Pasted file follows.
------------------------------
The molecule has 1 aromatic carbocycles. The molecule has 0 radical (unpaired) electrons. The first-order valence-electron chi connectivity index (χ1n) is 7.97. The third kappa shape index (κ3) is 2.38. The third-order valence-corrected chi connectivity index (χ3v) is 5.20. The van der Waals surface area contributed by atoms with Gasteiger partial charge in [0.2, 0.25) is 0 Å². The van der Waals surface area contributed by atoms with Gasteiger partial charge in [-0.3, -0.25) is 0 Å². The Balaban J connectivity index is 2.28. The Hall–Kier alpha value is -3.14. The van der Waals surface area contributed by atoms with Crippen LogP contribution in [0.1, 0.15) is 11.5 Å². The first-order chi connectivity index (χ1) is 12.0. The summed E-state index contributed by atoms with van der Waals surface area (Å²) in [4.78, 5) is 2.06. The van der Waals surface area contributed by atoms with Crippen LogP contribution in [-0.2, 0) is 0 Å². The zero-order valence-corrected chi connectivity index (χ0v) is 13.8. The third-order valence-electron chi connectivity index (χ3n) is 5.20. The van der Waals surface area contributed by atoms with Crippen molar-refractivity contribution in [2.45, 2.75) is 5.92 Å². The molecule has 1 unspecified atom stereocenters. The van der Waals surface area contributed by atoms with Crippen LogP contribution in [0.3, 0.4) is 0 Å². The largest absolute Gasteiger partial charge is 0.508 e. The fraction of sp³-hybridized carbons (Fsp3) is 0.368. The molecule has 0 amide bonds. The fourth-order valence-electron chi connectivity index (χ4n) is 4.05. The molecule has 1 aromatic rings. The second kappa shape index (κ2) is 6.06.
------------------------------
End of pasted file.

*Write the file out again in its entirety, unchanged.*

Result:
The molecule has 1 aromatic carbocycles. The molecule has 0 radical (unpaired) electrons. The first-order valence-electron chi connectivity index (χ1n) is 7.97. The third kappa shape index (κ3) is 2.38. The third-order valence-corrected chi connectivity index (χ3v) is 5.20. The van der Waals surface area contributed by atoms with Gasteiger partial charge in [0.2, 0.25) is 0 Å². The van der Waals surface area contributed by atoms with Gasteiger partial charge in [-0.3, -0.25) is 0 Å². The Balaban J connectivity index is 2.28. The Hall–Kier alpha value is -3.14. The van der Waals surface area contributed by atoms with Crippen LogP contribution in [0.1, 0.15) is 11.5 Å². The first-order chi connectivity index (χ1) is 12.0. The summed E-state index contributed by atoms with van der Waals surface area (Å²) in [4.78, 5) is 2.06. The van der Waals surface area contributed by atoms with Crippen LogP contribution in [-0.2, 0) is 0 Å². The zero-order valence-corrected chi connectivity index (χ0v) is 13.8. The third-order valence-electron chi connectivity index (χ3n) is 5.20. The van der Waals surface area contributed by atoms with Crippen molar-refractivity contribution in [2.45, 2.75) is 5.92 Å². The molecule has 1 unspecified atom stereocenters. The van der Waals surface area contributed by atoms with Crippen LogP contribution in [0.3, 0.4) is 0 Å². The largest absolute Gasteiger partial charge is 0.508 e. The fraction of sp³-hybridized carbons (Fsp3) is 0.368. The molecule has 0 amide bonds. The fourth-order valence-electron chi connectivity index (χ4n) is 4.05. The molecule has 1 aromatic rings. The second kappa shape index (κ2) is 6.06.